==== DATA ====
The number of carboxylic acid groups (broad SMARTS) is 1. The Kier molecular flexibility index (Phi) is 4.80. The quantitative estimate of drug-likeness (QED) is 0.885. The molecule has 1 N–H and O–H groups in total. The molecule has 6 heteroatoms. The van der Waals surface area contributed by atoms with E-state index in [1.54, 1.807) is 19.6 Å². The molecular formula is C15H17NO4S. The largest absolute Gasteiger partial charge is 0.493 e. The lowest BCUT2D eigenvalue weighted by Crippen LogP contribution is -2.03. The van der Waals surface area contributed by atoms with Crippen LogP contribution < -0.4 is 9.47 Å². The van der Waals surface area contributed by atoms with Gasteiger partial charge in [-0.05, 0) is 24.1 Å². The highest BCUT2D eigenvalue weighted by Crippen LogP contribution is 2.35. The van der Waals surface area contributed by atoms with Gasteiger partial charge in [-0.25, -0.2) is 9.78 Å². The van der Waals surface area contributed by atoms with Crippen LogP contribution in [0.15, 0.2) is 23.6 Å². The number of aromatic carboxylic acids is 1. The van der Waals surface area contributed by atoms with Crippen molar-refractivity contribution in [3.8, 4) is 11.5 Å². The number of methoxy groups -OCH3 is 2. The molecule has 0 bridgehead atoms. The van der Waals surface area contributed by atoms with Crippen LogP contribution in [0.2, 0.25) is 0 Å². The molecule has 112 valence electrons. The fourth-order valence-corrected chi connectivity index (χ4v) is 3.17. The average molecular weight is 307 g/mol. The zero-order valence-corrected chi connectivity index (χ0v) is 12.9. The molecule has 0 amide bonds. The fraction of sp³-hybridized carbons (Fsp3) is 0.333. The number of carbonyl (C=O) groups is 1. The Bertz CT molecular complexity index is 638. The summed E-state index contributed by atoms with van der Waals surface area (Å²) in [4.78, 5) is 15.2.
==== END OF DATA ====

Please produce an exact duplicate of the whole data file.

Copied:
The number of carboxylic acid groups (broad SMARTS) is 1. The Kier molecular flexibility index (Phi) is 4.80. The quantitative estimate of drug-likeness (QED) is 0.885. The molecule has 1 N–H and O–H groups in total. The molecule has 6 heteroatoms. The van der Waals surface area contributed by atoms with E-state index in [1.54, 1.807) is 19.6 Å². The molecular formula is C15H17NO4S. The largest absolute Gasteiger partial charge is 0.493 e. The lowest BCUT2D eigenvalue weighted by Crippen LogP contribution is -2.03. The van der Waals surface area contributed by atoms with Crippen LogP contribution < -0.4 is 9.47 Å². The van der Waals surface area contributed by atoms with Gasteiger partial charge in [-0.05, 0) is 24.1 Å². The highest BCUT2D eigenvalue weighted by Crippen LogP contribution is 2.35. The van der Waals surface area contributed by atoms with Gasteiger partial charge in [-0.25, -0.2) is 9.78 Å². The van der Waals surface area contributed by atoms with Crippen LogP contribution in [0.15, 0.2) is 23.6 Å². The number of aromatic carboxylic acids is 1. The van der Waals surface area contributed by atoms with Crippen molar-refractivity contribution in [3.8, 4) is 11.5 Å². The number of methoxy groups -OCH3 is 2. The molecule has 0 bridgehead atoms. The van der Waals surface area contributed by atoms with Crippen LogP contribution in [0.2, 0.25) is 0 Å². The molecule has 112 valence electrons. The fourth-order valence-corrected chi connectivity index (χ4v) is 3.17. The average molecular weight is 307 g/mol. The zero-order valence-corrected chi connectivity index (χ0v) is 12.9. The molecule has 0 amide bonds. The fraction of sp³-hybridized carbons (Fsp3) is 0.333. The number of carbonyl (C=O) groups is 1. The Bertz CT molecular complexity index is 638. The summed E-state index contributed by atoms with van der Waals surface area (Å²) in [4.78, 5) is 15.2.